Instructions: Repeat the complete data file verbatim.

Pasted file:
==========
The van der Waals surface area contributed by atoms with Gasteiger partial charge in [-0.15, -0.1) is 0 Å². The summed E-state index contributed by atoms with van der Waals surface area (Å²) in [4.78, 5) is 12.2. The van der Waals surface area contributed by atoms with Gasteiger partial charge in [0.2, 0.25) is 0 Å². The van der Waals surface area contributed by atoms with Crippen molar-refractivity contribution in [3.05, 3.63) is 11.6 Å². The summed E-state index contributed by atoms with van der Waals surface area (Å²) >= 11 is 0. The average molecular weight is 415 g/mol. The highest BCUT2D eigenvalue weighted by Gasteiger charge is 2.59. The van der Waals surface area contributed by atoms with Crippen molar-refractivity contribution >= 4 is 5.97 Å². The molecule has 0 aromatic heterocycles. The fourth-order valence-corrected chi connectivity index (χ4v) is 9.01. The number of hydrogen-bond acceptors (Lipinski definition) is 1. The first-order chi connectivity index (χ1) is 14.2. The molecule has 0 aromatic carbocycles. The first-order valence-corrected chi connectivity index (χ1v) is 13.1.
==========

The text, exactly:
The van der Waals surface area contributed by atoms with Gasteiger partial charge in [-0.15, -0.1) is 0 Å². The summed E-state index contributed by atoms with van der Waals surface area (Å²) in [4.78, 5) is 12.2. The van der Waals surface area contributed by atoms with Gasteiger partial charge in [0.2, 0.25) is 0 Å². The van der Waals surface area contributed by atoms with Crippen molar-refractivity contribution in [3.05, 3.63) is 11.6 Å². The summed E-state index contributed by atoms with van der Waals surface area (Å²) >= 11 is 0. The average molecular weight is 415 g/mol. The highest BCUT2D eigenvalue weighted by Gasteiger charge is 2.59. The van der Waals surface area contributed by atoms with Crippen molar-refractivity contribution >= 4 is 5.97 Å². The molecule has 0 aromatic heterocycles. The fourth-order valence-corrected chi connectivity index (χ4v) is 9.01. The number of hydrogen-bond acceptors (Lipinski definition) is 1. The first-order chi connectivity index (χ1) is 14.2. The molecule has 0 aromatic carbocycles. The first-order valence-corrected chi connectivity index (χ1v) is 13.1.